Monkey Gland Ribs by Sharon Lurie, The Kosher Butcher’s Wife

Monkey Gland RibsSharon Lurie, also known as The Kosher Butchers Wife, is a tour de force in South African Kosher cooking. Sharon will be demonstrating at Gefiltefest on June 26th at JW3.

Monkey Gland Ribs are a South African favourite, but don’t panic, no monkeys are involved. Sharon tells us that  this sauce will have you covered for almost anything during Pesach. She suggests cook spare ribs, roast or brisket in it or spoon it over steak, schnitzels, burgers, chops and wors (South African sausage).

2 top rib roasts, cut in half horizontally to give two long pieces of meaty ribs. Then cut the ribs individually. 

For the Sauce
2 cup finely chopped onions
1 teaspoon crushed garlic
1 tablespoon fresh ginger, grated
1 cup finely chopped tomatoes
1 cup Granny Smith apples, peeled and grated
1 cup tomato sauce
1 cup chutney  – see recipe below or use a shop bought mango chutney
1/2 cup red wine
1 cup sugar
1 beef bouillion cube

In a medium to large saucepan, fry the onions and ginger in oil until golden brown. You really want that lovely caramelized look to the onions.
Add the garlic, tomatoes and grated apple. Continue to fry until soft.
Add the rest of the ingredients, mix well and allow to simmer for 30 – 45 minutes with the lid lying loosely on top of the pot. You need to keep an eye on it, especially towards the end of the cooking process, as it can catch on the bottom of the pan and burn.
Either blend in a food processor or with hand blender until smooth.
Allow to cool and refrigerate in a glass jar or plastic bottle.

Fry the individual ribs, meat side down first then on the remaining sides until evenly tanned.
Pour sauce over ribs. You may not need all the sauce but ensure the ribs are well coated.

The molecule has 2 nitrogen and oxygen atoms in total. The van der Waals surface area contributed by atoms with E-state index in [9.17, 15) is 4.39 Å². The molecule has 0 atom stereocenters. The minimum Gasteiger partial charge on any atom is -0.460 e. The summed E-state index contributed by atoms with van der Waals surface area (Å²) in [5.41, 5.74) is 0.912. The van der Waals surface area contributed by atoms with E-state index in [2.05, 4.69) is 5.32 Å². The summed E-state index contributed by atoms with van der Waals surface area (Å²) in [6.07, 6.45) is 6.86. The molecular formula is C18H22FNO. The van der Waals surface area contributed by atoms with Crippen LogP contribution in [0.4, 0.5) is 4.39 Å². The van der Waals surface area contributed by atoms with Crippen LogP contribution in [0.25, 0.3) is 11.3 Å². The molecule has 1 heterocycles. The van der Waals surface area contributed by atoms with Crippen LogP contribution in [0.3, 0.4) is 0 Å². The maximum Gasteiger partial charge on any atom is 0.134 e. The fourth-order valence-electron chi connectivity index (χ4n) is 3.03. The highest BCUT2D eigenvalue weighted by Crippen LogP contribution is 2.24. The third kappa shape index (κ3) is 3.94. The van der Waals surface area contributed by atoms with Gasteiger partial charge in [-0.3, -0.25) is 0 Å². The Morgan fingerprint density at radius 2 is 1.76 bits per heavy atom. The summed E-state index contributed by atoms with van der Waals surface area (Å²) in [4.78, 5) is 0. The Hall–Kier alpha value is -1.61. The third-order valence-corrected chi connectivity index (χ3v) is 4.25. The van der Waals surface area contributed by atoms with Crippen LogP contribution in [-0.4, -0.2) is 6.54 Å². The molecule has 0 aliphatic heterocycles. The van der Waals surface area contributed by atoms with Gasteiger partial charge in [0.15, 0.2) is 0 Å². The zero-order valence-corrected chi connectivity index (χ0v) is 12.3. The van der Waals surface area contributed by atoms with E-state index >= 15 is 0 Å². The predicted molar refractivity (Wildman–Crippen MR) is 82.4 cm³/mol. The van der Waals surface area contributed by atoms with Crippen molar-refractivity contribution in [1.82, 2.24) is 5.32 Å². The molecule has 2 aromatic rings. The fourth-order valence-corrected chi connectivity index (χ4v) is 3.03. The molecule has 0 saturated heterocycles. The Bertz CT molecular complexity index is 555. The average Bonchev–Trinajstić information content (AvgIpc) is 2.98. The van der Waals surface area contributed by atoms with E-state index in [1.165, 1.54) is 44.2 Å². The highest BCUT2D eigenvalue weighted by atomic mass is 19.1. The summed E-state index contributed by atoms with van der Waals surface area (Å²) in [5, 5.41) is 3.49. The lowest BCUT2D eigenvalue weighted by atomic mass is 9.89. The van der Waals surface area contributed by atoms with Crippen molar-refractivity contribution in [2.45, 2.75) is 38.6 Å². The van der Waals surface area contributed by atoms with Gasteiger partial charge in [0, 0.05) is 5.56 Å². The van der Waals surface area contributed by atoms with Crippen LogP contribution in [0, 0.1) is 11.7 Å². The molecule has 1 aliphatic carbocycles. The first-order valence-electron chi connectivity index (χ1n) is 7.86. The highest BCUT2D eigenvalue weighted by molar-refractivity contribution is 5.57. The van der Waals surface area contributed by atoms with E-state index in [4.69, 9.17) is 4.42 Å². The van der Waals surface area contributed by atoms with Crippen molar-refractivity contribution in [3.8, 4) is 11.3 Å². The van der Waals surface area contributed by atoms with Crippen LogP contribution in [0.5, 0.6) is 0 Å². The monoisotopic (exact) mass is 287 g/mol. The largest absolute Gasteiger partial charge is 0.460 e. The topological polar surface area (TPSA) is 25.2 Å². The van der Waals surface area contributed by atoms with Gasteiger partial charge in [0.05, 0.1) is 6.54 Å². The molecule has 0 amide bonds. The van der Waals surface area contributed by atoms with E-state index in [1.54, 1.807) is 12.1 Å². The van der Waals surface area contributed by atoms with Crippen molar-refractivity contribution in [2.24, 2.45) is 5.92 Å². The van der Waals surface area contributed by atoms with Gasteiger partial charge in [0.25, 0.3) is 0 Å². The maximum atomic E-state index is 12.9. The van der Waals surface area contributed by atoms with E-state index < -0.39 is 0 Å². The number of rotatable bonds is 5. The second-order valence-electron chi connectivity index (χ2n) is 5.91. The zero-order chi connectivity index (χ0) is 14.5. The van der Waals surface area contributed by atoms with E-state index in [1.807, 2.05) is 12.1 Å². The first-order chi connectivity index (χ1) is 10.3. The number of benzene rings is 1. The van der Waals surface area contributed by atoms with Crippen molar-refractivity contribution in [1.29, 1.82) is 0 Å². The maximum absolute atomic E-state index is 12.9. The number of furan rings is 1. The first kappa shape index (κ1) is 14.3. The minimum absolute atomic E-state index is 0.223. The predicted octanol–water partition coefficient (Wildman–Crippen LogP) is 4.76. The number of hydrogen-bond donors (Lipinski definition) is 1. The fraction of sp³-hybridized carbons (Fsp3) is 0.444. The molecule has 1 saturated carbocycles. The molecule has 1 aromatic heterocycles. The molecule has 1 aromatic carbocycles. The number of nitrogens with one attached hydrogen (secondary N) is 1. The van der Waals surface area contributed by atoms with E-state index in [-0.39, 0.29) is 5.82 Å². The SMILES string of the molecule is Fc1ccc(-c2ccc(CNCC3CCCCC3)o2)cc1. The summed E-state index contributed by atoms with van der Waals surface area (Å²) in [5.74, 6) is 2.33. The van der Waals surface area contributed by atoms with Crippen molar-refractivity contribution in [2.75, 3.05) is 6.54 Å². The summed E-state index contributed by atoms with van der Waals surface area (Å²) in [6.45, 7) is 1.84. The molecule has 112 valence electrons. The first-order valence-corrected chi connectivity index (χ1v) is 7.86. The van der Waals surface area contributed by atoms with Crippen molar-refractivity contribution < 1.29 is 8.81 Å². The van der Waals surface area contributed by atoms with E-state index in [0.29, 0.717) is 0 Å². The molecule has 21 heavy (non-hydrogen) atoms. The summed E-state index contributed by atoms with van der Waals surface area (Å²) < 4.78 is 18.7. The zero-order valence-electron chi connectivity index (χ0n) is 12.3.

Place into roasting dish, cover and roast (meaty side up, facing you) for 1 hour on 180 Deg C/ 350 Deg F then reduce heat to 170 Deg C / 300 Deg F and continue to roast covered for 2 hours.
Remove cover and check that they are nicely glazed, if too dry add a little more sauce and continue to cook. If the liquid is too loose and needs to thicken up to form a nice glaze, remove the tin foil and continue to cook until the sauce reduces and thickens up.


Little oil for frying
2 cups finely chopped onions
2 tsp crushed fresh garlic
8 large tomatoes, chopped
2 mangoes (not too ripe) peeled and chopped
5 cm piece of ginger, grated
1 cinnamon stick
3 green apples, peeled, cored and grated
200g dried apricots
1 red chilli, chopped
2 cups red wine
2 cups sugar
Salt and pepper to taste

Heat the oil in a large saucepan and fry the onions and garlic until the onions just start to turn brown around the edges.
Add the rest of the ingredients.
Bring to the boil, then reduce the heat and simmer for 2 – 3 hours with the lid lying loosely on the top.
Stir intermittently, especially during the last hour of cooking, but be careful as the sauce could bubble up and spit up at you.
Because of the high sugar content, the chutney can catch quite easily towards the end.
When it starts to darken, remove from the heat. It’s difficult to give an exact cooking time, as liquids evaporate quicker or slower depending on the size of the pot used, but do it on a day when you’re going to be in the kitchen for a few hours.

When cool, place in sterilised 500 ml glass jars with screw-on lids You’ll probably need 3 jars.
Use in Monkey Gland sauce, but also great with cold meats or as a basis for other marinades and glazes. Us South Africans put chutney into everything!